Date of Award


Degree Type


Degree Name


Degree Program



Mechanical Engineering

Major Professor

Hui, David

Second Advisor

Hall, Carsie

Third Advisor

Verges, Melody

Fourth Advisor

Schilling, Paul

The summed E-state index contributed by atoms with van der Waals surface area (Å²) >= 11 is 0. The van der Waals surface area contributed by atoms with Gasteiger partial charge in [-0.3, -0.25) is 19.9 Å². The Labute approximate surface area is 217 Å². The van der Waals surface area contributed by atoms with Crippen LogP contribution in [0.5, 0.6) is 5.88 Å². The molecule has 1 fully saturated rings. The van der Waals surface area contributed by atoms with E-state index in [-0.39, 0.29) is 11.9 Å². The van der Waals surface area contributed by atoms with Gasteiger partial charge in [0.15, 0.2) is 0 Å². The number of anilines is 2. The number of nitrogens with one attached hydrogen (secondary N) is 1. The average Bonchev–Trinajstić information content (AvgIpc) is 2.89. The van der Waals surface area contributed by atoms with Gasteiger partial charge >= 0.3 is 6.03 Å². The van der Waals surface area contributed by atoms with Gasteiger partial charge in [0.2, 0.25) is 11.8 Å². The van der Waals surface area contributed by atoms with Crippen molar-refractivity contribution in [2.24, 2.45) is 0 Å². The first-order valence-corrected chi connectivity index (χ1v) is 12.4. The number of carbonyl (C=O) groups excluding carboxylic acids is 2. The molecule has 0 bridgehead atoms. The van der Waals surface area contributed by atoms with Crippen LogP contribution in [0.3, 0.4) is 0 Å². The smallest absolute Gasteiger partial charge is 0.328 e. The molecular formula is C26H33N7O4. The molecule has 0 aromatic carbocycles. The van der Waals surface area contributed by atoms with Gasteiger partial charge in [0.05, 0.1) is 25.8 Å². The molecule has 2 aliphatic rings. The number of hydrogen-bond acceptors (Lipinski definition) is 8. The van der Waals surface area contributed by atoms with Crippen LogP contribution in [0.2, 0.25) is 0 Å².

This thesis discusses the effect of cryogenic temperatures on composite materials. The work includes estimating the shear strength of carbon/epoxy and glass/polyester composites at low temperatures and finding the rate of generation of microcracks in composites at cryogenic temperatures by acoustic emission technique. Microcracks increase the permeability of composites. So to study the permeability growth with microcracks, equipment is also designed to measure the permeability of composite to low temperature fluids. With short beam shear testing it was observed that the shear strength of composites increases with decreasing temperatures. Also carbon/epoxy composites were found to be much stronger than glass/polyester composites. Cryogenic temperatures improve the strength of composites but also generate microcracks in the structure due to the thermal expansion mismatch between the matrix and fiber. With acoustic emission testing from room to –150ºC, it was found that the rate of generation of microcracks increases with reducing temperatures. The work is extended to design a permeability equipment.


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